No 37 - 2022

Ordering influenza, COVID-19 and pneumococcal vaccines for general practice and private pharmacies
Legionnaires' disease in Denmark 2021

Ordering influenza, COVID-19 and pneumococcal vaccines for general practice and private pharmacies

The responsibility for ordering of vaccines for the upcoming autumn vaccination efforts against influenza, COVID-19 and pneumococci will pass to the regions as from 15 September 2022.

General practitioners and private pharmacies should therefore contact their region to place orders for the above-mentioned vaccines. The Order Office of Statens Serum Institut cannot assist with orders or changes to orders already made through your region.

(Statens Serum Institut)

Legionnaires' disease in Denmark 2021

2021 a total of 276 cases of legionnaires' disease (LD) were recorded among persons with residence in Denmark, including 168 men (range 29-96 years, median age 72 years) and 108 women (range 29-97 years, median age 75 years). A total of 260 cases were presumably infected in Denmark (94.2%). This is on par with the number recorded in 2020 (n = 263) which recorded the highest number of domestic LD cases dto date, EPI-NEWS 18, 2021. As in 2020, the overall mortality was slightly higher (14%) than normal (10%), which may be explained by the very low number of travel-associated LD cases as this group typically records a very low mortality. For a detailed epidemiological description of the 2021 incidence, please see the 2021 Annual Report on Legionnaires’ Disease.

Some changes were recorded in the incidence in the various areas compared with previous years, please see Table 1. No obvious general explanations have been found for these changes. One contributory cause for the low incidence observed in East Jutland may be that no cases were detected in the town of Randers in 2021, even though Randers has generally recorded one of the highest incidences seen in Denmark. In 2021, the area Copenhagen Subs. recorded the highest incidence in the country with 7.1 cases per 100,000 inhabitants after experiencing a steeply increasing incidence as from 2017. In the Copenhagen City area, which has otherwise typically recorded some of the lowest incidences in Denmark, 2021 saw 2-4 times more cases than has previously been the case, see Table 1 .


In 2021, a long-term cross-ministry study of causes for the increasing LD incidence concluded (BOU, General Part - 2020-21 - Appendix 174: Memo on reporting from the cross-ministry work on transmission of Legionella by the Danish Minister of the Interior and Housing/Danish Parliament (Folketinget) ( The individual projects have contributed to provide explanations, but more systematic and prolonged analyses are needed to elucidate all problems related to testing and preventing Legionella in water installations. Overall, the projects concluded that improved monitoring based on data from the Danish Microbiology Database and intensified testing activity have contributed to enhanced diagnosing and recording of LD.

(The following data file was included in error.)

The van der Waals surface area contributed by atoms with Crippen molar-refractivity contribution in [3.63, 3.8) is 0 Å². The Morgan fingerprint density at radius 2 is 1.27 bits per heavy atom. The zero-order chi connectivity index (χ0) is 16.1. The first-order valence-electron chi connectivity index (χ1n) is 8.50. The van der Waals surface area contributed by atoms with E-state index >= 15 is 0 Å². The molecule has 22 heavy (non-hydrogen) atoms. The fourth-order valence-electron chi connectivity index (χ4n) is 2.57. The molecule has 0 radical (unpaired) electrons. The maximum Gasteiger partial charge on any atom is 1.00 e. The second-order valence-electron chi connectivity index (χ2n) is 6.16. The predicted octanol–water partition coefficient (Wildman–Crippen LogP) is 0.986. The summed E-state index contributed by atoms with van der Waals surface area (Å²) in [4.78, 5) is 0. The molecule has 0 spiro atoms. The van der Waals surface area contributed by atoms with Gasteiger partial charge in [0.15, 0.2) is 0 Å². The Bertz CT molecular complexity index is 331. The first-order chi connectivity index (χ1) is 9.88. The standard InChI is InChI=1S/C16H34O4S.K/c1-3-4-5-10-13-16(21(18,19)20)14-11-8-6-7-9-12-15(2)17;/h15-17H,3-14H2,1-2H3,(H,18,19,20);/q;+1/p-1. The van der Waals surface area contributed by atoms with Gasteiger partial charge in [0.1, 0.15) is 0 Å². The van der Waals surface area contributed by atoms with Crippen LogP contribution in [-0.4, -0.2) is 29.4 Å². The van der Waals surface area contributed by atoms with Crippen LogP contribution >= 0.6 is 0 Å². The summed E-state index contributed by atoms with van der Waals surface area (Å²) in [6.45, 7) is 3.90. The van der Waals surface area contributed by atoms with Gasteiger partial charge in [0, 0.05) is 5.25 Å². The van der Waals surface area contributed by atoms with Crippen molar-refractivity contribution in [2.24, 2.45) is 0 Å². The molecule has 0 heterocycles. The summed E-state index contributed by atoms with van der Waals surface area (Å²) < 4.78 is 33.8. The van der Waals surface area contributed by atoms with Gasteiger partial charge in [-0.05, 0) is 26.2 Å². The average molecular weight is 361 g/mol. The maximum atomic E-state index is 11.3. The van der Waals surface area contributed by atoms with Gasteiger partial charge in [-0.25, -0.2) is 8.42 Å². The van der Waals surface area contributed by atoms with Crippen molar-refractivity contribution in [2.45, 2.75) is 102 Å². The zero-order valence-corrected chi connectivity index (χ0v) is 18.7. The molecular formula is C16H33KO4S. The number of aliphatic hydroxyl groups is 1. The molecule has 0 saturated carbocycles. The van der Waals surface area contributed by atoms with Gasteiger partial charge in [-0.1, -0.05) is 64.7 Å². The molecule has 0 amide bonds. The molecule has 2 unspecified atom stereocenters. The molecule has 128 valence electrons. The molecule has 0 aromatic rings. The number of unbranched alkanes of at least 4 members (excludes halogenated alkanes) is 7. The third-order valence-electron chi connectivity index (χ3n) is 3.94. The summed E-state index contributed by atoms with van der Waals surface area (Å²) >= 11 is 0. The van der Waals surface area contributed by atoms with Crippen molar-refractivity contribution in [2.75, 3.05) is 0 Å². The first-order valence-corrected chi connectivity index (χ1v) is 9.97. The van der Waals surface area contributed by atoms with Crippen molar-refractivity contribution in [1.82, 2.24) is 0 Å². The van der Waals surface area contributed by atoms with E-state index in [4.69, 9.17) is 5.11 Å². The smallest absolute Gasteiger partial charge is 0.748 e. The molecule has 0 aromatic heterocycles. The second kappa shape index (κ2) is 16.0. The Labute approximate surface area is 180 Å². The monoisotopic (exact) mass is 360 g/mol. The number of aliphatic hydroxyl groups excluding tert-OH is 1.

However, these causes cannot explain all of the increase observed. In particular, they cannot explain the steep increase observed from 2016 to 2017 (EPI-NEWS no. 45, 2018), after which the general level has remained stable compared with previous years though a decline has been observed in the number of travel-associated cases and an increase has been observed in the number of infections in Denmark. Other conditions, including climate change, an ageing population and energy- and water-saving measures, may also have contributed. One important factor in controlling Legionella in hot-water systems is constantly maintaining the temperature at a minimum of 50 °C, which is often not achieved. As increasing requirements are introduced for energy-saving measures in heated water systems like heat pumps and future increased requirements for monitoring of Legionella in water systems in pursuance of the novel EU Drinking Water Directive, the future holds various and partly contradictive challenges for LD prevention. Therefore, prevention of LD is a highly cross-disciplinary task, and the cross-ministry work on Legionella has been extended in the form of a collaborative network at a sub-ministry level counting municipalities and regions as relevant.

(S. A. Uldum, Department of Bacteria, Parasites & Fungi. C. Kjelsø, Department of Infectious Disease Epidemiology and Infection)

14 September 2022